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LATIN AMERICA

Mexico’s First Lady to sell her controversial luxury home

Angélica Rivera defends the president’s “integrity” and denies any conflict of interest

Angélica Rivera says she is putting her controversial Mexico City residence up for sale.
Angélica Rivera says she is putting her controversial Mexico City residence up for sale.

Mexico’s First Lady Angélica Rivera has launched a campaign to clear the cloud of controversy that has settled around her and President Enrique Peña Nieto after a November 9 article revealed that a government contractor sold them a luxury home. Rivera, a former soap opera actress, has denied any conflict of interest and offered an explanation to “defend the integrity of my children and husband” because they have “nothing to hide.” Despite the statement, the First Lady has announced she will be selling the residence.

In a message posted on YouTube, Rivera said she would sell the rights of the real estate contract she signed with Ingeniería Inmobiliaria del Centro, a subsidiary of Grupo Higa, which is owned by engineer Juan Armando Hinojosa. The real estate firm had won the contract to build the high-speed train route connecting Mexico City with Querétaro, one of Peña Nieto’s star infrastructure projects. The president himself canceled the contract on November 7 in order to relaunch a more transparent process.

The firm had won the contract to build the high-speed train route connecting Mexico City with Querétaro

“Yes, I knew the engineer Juan Armando Hinojosa, as I have known many other business leaders, artists and professionals,” Rivera admitted in the video before going on to explain that in 2009 she had begun looking for a site to build a home. Hinojosa’s real estate company found and acquired a lot near a residence owned by the actress on Paseo de Las Palmas, an upmarket area of Mexico City. The residence had been a gift from broadcaster Televisa, which produced many of the soap operas in which she starred. The lot located at Sierra Gorda, 150 became the site of a new seven-bedroom home with private gymnasium, jacuzzi and high-tech lighting fixtures.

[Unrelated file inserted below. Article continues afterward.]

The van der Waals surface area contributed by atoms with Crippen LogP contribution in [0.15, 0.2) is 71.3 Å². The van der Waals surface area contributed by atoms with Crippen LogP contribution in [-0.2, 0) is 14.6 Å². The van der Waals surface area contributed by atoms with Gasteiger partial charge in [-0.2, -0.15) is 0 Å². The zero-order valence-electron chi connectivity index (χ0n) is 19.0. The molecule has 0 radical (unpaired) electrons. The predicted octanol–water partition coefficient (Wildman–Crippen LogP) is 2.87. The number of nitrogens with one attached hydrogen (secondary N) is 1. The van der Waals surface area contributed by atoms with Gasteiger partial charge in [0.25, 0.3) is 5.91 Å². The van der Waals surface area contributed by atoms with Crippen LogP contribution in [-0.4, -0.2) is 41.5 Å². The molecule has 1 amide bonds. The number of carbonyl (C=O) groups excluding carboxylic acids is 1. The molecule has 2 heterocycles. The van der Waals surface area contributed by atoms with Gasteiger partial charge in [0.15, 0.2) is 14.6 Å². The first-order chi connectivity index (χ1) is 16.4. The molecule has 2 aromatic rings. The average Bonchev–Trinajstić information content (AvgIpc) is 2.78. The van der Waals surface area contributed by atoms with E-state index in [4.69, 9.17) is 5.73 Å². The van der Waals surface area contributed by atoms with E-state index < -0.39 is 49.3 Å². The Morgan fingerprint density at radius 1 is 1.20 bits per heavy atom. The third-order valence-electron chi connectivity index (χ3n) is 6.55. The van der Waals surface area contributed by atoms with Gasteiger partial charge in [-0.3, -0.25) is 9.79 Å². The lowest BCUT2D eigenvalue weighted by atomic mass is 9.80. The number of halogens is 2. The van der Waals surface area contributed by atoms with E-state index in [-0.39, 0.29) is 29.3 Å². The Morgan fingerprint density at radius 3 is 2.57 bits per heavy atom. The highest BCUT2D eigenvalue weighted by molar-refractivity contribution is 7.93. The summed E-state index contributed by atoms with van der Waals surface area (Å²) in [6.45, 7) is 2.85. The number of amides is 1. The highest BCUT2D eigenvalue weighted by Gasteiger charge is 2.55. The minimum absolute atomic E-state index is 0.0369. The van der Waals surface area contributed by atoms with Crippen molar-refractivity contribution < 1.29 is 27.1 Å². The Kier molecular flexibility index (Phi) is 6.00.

Miguel Ángel Aragonés designed the building and construction began in July 2010, four months before Rivera married Peña Nieto, who was then governor of Mexico state. After construction got underway, the plans were expanded further. “Some time later, the real estate company told me the lot next to mine was on sale and we agreed to buy it to add to the home which was under construction,” Rivera explained.

Construction ended on January 12, 2012 – before Peña Nieto became president – and the actress signed a real estate contract with the company. “That day they gave me possession,” Rivera said. The contract, which the president’s office has made public, says the property was sold for 54 million pesos ($3.9 million) to be paid over eight years with a nine-percent interest rate. “So far I have paid 14.3 million pesos or almost 30 percent of the total price,” the First Lady said. According to the team of journalists who investigated the story, the home was worth an estimated $7 million.

The Peña Nieto administration has published Rivera’s 2010 income tax papers online

Rivera, who signed a prenuptial agreement with Enrique Peña Nieto, dedicated the first few minutes of the video to an explanation of her economic situation. She said she began her artistic career at 15 and after more than two decades working for Televisa as a soap opera actress she left the company. In 2008, the media group gave her the home at Paseo de las Palmas, 1325 as a gift. In December 2010, once her professional relationship with Televisa had ended, she was given the deeds to the property and 88 million pesos. “I agreed not to work for any other company for five years.”

The Peña Nieto administration has published Rivera’s 2010 income tax papers online. The documents show that she declared 131 million pesos ($9.6 million) in income and 39 million pesos ($2.8 million) in taxes. The Mexican First Lady also said she owns an apartment in Miami, which she purchased in 2005, and another that her mother bought in 2007. “I am making private information public. I am not obligated to do so because I am not a civil servant,” said Rivera, who currently serves as the chairwoman of a government welfare program, the National System for the Comprehensive Development of the Family (DIF), which usually falls under the leadership of the first lady.

Translation: Dyane Jean François

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